An important clause is the Accountability of Public Officials. Experience has also shown that in cases of communal & targeted violence particular groups of citizens are often denied equal protection before law and access to justice by those whose sworn legal duty it is to serve and protect – namely, public officials, as defined in Section 3 (h) of the Bill. According to the NAC, accountability of public officials is at the heart of this Bill. This is being secured through reiterating the duties of public officials, and defining offences by public officials as the failure to perform those duties. Offences by public officials shall attract penal consequences under this Bill. It is important to stress that often the greatest cause for communal and targeted violence against these vulnerable groups occurring, spreading and persisting, is that public officials simply do not act. The Bill therefore recognizes the offences of both commission and omission.
Hate campaigns are sought to be checked in recognizing the creation of a ‘hostile environment against a group’ as the Bill specifically defines a series of acts that amount to creating a intimidating or hostile environment against members of groups, including economic boycott, denial of public services, and forced migration. It defines as the duty of public servants to identify the creation of such a ‘hostile environment’ and to prevent any communal and targeted violence against such members of groups.
Perhaps the one of the most controversial issue is of Command Responsibility. The NAC feels that given the hierarchical nature of administrative systems, the reality is that too often it is those higher up in a chain of administrative or political command that are responsible for failure to perform their duties. Yet, it is only the officer on the ground whose dereliction is visible. This Bill seeks to ensure that the power of holding command over the actions of others is indeed upheld as a sacred duty, and that there is culpability for those who are ‘effectively in-charge’. This is being ensured through the doctrine of command responsibility. In cases of widespread, mass violence, the command responsibility shall reasonably be presumed to extend to the immediate superior officer who shall be held guilty of such offence. However, the chain of command responsibility may extend to any level where effective decisions to act or not act are taken. This also extends to Non State Actors and any association.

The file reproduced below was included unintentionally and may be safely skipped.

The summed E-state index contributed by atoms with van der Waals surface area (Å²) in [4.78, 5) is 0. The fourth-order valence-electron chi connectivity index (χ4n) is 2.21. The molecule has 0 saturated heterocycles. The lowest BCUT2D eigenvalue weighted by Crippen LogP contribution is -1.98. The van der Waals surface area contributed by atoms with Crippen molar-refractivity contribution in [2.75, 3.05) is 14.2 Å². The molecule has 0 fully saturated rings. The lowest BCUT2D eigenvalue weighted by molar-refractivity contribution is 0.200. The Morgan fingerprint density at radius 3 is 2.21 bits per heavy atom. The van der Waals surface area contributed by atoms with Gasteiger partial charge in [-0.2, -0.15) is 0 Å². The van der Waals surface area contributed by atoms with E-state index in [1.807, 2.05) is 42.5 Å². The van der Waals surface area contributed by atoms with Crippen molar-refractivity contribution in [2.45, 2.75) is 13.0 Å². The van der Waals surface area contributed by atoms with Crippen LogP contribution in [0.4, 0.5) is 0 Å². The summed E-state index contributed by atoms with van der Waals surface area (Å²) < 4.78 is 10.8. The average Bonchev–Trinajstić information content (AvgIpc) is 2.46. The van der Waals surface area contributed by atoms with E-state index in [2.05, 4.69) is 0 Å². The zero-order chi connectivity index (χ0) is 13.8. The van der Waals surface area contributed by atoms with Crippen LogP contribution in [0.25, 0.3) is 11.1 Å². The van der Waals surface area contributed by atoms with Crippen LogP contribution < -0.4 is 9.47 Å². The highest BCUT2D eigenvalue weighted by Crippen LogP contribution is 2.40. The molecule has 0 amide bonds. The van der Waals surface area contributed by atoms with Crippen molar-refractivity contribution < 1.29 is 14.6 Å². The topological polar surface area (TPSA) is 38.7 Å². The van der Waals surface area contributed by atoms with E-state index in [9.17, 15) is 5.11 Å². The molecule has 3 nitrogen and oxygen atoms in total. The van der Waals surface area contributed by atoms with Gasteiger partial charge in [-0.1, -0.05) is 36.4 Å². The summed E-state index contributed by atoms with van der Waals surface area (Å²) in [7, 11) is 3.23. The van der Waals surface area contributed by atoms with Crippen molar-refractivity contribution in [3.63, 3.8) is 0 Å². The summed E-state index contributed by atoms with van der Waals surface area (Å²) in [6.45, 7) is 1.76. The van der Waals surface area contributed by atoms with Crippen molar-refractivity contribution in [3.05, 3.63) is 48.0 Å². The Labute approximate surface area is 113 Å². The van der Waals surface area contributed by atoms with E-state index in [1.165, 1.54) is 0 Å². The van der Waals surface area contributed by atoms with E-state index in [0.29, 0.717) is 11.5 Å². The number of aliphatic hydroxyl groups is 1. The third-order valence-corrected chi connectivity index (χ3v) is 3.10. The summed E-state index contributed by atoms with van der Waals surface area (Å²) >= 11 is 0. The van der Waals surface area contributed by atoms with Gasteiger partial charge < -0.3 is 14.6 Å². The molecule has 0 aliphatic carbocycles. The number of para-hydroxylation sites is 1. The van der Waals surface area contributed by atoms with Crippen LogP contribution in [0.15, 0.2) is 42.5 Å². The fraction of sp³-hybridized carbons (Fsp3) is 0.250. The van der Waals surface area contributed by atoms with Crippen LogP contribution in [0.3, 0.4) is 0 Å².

But absolutely the most controversial is the attempt to create a: National Authority for Communal Harmony, Justice & Reparation and State Authorities for Communal Harmony, Justice & Reparation more powerful than any other institution created after the Constitution was promulgated in 1950. NAC defends itself saying the principle behind this Bill is not to supersede the existing law enforcement machinery, nor to disempower or paralyze the existing administrative and justice mechanisms, but rather to strengthen them and make them work by making them more accountable.
The primary monitoring and grievance redressal mechanism laid out in this Bill in the form of the National Authority and State Authorities (NA/SA) do not, in any instance, take over any existing powers of any public official or institution. NAC reassured that their only mandate is to ensure that public functionaries act to prevent and control communal & targeted violence, and to ensure justice and reparation when violence occurs. “The job of the NA/SA is to watch, advise, nudge, push, remind, and warn those who run the system that there will be consequences if they fail to act as per law. The NA/SA will thus monitor, inquire into complaints, receive or suo moto seek information, and issue advisories and recommendations only when there is alleged inaction or malafide action by public officials and governments.: NAC says through the NA/SA this Bill is seeking to create a mechanism that can make the administrative and criminal justice system work as it should, free from favour or bias or malafide intent. The monitoring mechanism of the National and State Authorities will also provide the ‘paper trail’ to ensure robust accountability of public officials in a court of law.